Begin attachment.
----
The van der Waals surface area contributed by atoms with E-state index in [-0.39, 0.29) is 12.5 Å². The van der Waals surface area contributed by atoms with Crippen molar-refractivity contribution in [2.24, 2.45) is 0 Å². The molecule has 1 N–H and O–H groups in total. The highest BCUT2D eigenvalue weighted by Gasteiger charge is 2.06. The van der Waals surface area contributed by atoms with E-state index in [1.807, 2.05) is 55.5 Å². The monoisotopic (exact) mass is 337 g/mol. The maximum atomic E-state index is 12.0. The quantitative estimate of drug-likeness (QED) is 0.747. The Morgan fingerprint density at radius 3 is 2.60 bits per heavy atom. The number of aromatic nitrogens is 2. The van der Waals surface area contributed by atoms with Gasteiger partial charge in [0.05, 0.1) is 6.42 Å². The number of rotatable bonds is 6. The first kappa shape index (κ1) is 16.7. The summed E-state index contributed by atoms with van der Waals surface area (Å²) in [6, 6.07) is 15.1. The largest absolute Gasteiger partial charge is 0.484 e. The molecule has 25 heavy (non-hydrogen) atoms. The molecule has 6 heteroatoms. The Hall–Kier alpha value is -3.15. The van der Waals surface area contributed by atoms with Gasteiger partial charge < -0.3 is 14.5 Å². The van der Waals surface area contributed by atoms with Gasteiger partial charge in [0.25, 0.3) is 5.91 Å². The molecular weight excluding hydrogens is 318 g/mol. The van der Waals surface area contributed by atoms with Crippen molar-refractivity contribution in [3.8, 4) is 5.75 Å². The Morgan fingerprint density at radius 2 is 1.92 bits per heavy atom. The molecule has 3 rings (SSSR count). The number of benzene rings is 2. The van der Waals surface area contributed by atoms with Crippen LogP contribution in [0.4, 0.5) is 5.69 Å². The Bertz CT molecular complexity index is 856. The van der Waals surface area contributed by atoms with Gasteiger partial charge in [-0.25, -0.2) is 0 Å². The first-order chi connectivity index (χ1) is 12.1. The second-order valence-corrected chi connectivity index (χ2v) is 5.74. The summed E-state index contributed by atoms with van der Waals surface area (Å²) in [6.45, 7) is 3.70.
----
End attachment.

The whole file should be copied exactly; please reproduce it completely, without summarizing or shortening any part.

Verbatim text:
The van der Waals surface area contributed by atoms with E-state index in [-0.39, 0.29) is 12.5 Å². The van der Waals surface area contributed by atoms with Crippen molar-refractivity contribution in [2.24, 2.45) is 0 Å². The molecule has 1 N–H and O–H groups in total. The highest BCUT2D eigenvalue weighted by Gasteiger charge is 2.06. The van der Waals surface area contributed by atoms with E-state index in [1.807, 2.05) is 55.5 Å². The monoisotopic (exact) mass is 337 g/mol. The maximum atomic E-state index is 12.0. The quantitative estimate of drug-likeness (QED) is 0.747. The Morgan fingerprint density at radius 3 is 2.60 bits per heavy atom. The number of aromatic nitrogens is 2. The van der Waals surface area contributed by atoms with Gasteiger partial charge in [0.05, 0.1) is 6.42 Å². The number of rotatable bonds is 6. The first kappa shape index (κ1) is 16.7. The summed E-state index contributed by atoms with van der Waals surface area (Å²) in [6, 6.07) is 15.1. The largest absolute Gasteiger partial charge is 0.484 e. The molecule has 25 heavy (non-hydrogen) atoms. The molecule has 6 heteroatoms. The Hall–Kier alpha value is -3.15. The van der Waals surface area contributed by atoms with Gasteiger partial charge < -0.3 is 14.5 Å². The van der Waals surface area contributed by atoms with Gasteiger partial charge in [0.25, 0.3) is 5.91 Å². The molecular weight excluding hydrogens is 318 g/mol. The van der Waals surface area contributed by atoms with Crippen molar-refractivity contribution in [3.8, 4) is 5.75 Å². The Morgan fingerprint density at radius 2 is 1.92 bits per heavy atom. The molecule has 3 rings (SSSR count). The number of benzene rings is 2. The van der Waals surface area contributed by atoms with Crippen LogP contribution in [0.4, 0.5) is 5.69 Å². The Bertz CT molecular complexity index is 856. The van der Waals surface area contributed by atoms with Gasteiger partial charge in [-0.25, -0.2) is 0 Å². The first-order chi connectivity index (χ1) is 12.1. The second-order valence-corrected chi connectivity index (χ2v) is 5.74. The summed E-state index contributed by atoms with van der Waals surface area (Å²) in [6.45, 7) is 3.70.